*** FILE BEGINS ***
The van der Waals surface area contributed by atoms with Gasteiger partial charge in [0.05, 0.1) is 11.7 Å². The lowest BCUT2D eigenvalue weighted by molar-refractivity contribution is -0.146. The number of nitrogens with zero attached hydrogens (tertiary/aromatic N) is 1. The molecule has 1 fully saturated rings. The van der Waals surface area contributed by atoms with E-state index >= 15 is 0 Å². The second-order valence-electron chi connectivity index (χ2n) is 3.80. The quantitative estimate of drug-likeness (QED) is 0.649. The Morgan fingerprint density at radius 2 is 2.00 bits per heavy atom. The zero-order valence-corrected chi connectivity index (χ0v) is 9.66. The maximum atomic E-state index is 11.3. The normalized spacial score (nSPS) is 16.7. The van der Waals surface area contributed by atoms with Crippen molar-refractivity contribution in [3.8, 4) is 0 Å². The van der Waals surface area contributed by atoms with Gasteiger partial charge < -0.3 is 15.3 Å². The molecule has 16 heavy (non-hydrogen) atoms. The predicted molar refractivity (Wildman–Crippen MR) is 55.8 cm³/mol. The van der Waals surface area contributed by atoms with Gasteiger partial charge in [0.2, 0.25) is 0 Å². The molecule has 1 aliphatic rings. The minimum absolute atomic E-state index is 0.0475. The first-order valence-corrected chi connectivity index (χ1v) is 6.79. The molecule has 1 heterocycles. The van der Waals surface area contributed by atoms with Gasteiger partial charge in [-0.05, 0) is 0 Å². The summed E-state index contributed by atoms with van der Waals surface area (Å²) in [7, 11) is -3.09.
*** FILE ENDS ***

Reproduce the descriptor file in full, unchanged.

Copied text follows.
The van der Waals surface area contributed by atoms with Gasteiger partial charge in [0.05, 0.1) is 11.7 Å². The lowest BCUT2D eigenvalue weighted by molar-refractivity contribution is -0.146. The number of nitrogens with zero attached hydrogens (tertiary/aromatic N) is 1. The molecule has 1 fully saturated rings. The van der Waals surface area contributed by atoms with E-state index >= 15 is 0 Å². The second-order valence-electron chi connectivity index (χ2n) is 3.80. The quantitative estimate of drug-likeness (QED) is 0.649. The Morgan fingerprint density at radius 2 is 2.00 bits per heavy atom. The zero-order valence-corrected chi connectivity index (χ0v) is 9.66. The maximum atomic E-state index is 11.3. The normalized spacial score (nSPS) is 16.7. The van der Waals surface area contributed by atoms with Crippen molar-refractivity contribution in [3.8, 4) is 0 Å². The van der Waals surface area contributed by atoms with Gasteiger partial charge < -0.3 is 15.3 Å². The molecule has 16 heavy (non-hydrogen) atoms. The predicted molar refractivity (Wildman–Crippen MR) is 55.8 cm³/mol. The van der Waals surface area contributed by atoms with Gasteiger partial charge in [0.2, 0.25) is 0 Å². The molecule has 1 aliphatic rings. The minimum absolute atomic E-state index is 0.0475. The first-order valence-corrected chi connectivity index (χ1v) is 6.79. The molecule has 1 heterocycles. The van der Waals surface area contributed by atoms with Gasteiger partial charge in [-0.05, 0) is 0 Å². The summed E-state index contributed by atoms with van der Waals surface area (Å²) in [7, 11) is -3.09.